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Will Bad Jobless Data Spur Action On Unemployment Insurance?

Just as the Senate seemed to descend into another round of partisan gridlock, this time over extending emergency jobless benefits, the arrival of a surprisingly weak December jobs report raised the pressure on Congress to act.

The question is whether news that the economy created a mere 74,000 jobs last month — far fewer than the 200,000 forecasters predicted — delivered enough of a jolt to Capitol Hill, where what seemed like bipartisan progress on the issue early in the week had reverted to partisan nastiness.

Majority Leader Harry Reid, D-Nev., used Friday's underwhelming jobs report to argue for Congress to extend the unemployment insurance program. "Today's report shows why Republicans must join with Democrats to immediately extend emergency unemployment insurance for the 1.4 million Americans whose benefits were cut off in December," he said in a statement.

On Tuesday, legislation to extend jobless benefits surprisingly cleared a procedural hurdle in the Senate with bipartisan support.

But things started coming apart after Reid denied Republicans the opportunity to offer amendments to the bill, charging them with obstruction and other acts of bad faith. That resulted in several Republicans withdrawing support.

By Friday, Reid was willing to consider a certain number of GOP amendments, so long as they were "relevant," a Reid aide told the Washington Post.

Senate Republicans weren't sure what to make of that. "Their position seems to change by the hour, so it's hard to keep up," said Don Stewart, a spokesman for Kentucky Republican Mitch McConnell, the Senate minority leader.

When the Senate returns to work next week, two unemployment insurance bills offered by Democrats will be waiting. A bill introduced by Jack Reed, D-R.I., and Dean Heller, R-Nev., would extend emergency jobless insurance benefits for only three months, the idea being that it would allow Congress to buy time to reach a longer deal.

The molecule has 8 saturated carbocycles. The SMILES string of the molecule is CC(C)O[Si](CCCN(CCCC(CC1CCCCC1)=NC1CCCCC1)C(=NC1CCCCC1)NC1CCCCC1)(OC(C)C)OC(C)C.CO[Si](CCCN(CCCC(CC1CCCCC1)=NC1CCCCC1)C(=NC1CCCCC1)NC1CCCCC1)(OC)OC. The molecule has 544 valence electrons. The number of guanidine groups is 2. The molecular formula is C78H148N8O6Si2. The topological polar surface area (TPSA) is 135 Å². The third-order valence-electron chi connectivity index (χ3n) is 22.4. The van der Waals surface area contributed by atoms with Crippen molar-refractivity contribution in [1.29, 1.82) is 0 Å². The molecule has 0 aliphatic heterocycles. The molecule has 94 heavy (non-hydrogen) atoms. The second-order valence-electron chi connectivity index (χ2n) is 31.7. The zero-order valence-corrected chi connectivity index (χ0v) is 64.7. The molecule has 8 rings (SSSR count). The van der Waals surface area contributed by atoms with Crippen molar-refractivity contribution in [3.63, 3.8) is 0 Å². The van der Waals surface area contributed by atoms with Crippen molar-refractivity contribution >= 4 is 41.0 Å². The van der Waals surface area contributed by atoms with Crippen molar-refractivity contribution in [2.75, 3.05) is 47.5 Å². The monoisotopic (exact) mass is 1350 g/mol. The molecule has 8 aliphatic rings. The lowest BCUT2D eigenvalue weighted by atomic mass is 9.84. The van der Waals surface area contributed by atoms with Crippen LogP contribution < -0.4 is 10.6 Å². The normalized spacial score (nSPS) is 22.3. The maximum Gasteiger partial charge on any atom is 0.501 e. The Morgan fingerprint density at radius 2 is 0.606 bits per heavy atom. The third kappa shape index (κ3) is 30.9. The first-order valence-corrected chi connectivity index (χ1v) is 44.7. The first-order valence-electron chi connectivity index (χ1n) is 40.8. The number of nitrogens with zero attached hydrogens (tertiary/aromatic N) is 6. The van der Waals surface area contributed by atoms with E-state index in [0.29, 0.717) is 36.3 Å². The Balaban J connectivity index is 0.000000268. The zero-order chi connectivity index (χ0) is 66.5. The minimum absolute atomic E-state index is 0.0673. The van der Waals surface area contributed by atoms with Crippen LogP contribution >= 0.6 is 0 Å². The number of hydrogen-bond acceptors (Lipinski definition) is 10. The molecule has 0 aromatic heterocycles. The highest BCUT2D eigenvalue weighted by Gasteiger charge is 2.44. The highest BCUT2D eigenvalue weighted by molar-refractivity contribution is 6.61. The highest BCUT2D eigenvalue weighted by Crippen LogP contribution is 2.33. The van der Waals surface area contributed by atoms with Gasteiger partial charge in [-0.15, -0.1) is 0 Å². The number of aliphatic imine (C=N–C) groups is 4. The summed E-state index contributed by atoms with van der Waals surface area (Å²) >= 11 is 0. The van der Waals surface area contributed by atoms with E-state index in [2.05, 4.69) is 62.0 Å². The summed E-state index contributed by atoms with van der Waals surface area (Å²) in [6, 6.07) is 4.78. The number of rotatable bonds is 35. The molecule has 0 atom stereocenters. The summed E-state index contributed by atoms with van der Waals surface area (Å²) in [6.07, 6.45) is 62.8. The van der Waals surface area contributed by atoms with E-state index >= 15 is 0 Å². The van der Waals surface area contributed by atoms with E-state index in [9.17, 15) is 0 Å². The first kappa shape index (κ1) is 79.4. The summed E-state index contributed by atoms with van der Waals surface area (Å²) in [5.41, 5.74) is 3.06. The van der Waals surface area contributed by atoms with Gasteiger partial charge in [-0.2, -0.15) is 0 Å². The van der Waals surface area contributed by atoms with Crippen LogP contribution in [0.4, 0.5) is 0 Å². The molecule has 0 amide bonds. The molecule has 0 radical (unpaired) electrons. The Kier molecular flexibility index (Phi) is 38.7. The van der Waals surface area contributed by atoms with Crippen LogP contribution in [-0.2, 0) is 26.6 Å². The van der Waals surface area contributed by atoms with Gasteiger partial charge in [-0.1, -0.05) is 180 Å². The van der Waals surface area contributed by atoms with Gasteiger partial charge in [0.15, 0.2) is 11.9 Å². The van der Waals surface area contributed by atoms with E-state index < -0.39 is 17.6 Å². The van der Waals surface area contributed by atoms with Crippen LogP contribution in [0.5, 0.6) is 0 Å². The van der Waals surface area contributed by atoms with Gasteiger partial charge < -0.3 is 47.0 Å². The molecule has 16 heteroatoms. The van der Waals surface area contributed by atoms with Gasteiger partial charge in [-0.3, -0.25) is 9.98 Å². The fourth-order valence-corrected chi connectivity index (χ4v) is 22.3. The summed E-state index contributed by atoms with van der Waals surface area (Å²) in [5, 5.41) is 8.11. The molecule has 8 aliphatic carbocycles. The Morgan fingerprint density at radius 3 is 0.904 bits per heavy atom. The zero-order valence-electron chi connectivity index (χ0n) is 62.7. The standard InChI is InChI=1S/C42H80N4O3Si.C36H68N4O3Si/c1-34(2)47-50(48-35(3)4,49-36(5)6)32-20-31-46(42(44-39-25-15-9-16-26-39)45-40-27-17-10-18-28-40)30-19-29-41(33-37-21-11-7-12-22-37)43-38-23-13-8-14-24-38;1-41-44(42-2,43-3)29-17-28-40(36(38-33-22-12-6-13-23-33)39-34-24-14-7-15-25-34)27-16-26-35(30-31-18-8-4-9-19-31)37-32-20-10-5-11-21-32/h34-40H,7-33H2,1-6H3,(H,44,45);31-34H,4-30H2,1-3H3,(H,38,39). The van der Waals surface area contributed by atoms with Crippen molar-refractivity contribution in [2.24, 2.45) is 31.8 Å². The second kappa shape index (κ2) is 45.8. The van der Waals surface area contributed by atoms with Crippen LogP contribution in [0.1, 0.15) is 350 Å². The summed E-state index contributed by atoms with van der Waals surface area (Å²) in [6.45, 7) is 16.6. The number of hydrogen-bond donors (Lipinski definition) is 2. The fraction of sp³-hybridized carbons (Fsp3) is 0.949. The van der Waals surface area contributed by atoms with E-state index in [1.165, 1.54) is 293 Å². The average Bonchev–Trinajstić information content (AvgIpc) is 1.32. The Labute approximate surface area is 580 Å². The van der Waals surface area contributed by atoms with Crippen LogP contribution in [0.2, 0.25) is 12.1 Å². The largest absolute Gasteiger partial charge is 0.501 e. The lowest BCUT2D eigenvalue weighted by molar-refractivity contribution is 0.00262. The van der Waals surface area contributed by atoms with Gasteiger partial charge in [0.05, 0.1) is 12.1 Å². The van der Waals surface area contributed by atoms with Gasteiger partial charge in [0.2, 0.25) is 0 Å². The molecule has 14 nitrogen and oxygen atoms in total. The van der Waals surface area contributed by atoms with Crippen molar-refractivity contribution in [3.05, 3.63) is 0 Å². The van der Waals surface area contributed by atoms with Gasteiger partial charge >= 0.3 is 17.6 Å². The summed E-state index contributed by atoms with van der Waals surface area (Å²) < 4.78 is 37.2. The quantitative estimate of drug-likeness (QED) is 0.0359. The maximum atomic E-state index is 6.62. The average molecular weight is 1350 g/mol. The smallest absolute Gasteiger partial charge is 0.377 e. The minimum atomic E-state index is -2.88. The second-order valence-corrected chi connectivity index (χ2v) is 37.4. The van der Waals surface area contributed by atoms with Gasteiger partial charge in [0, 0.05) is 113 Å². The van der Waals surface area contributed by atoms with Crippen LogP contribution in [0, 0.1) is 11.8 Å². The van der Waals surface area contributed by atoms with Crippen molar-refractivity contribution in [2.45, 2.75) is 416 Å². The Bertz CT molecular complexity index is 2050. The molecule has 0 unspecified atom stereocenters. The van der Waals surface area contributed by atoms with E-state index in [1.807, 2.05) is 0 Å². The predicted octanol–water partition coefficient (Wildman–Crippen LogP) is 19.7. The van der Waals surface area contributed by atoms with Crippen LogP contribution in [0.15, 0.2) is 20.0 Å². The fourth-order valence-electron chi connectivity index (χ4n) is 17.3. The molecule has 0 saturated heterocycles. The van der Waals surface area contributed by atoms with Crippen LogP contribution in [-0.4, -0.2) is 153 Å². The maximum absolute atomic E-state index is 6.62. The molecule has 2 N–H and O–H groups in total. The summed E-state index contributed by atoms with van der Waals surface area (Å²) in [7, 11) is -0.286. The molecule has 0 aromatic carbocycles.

Majority Leader Reid, meanwhile, has offered a bill to extend benefits for 11 months. It would offset the $17 billion cost by extending the mandatory budget cuts from sequestration. For different reasons, Senate Republicans and some House Democrats aren't fans of that idea.

Meanwhile, at the center of this dispute are millions of the long-term unemployed whose insurance benefits have run out or are due to expire by mid-2014.

The National Employment Law Project estimates that nearly 1.7 million people have already seen their benefits expire with a cessation of the federal emergency unemployment insurance program, which was started in 2008 during the recession. It says 3 million more will lose their benefits by midyear if Congress fails to act.

Without that extra federal help, the unemployed are again reliant on the benefits of their state, with a maximum of 26 weeks of unemployment insurance in most states.

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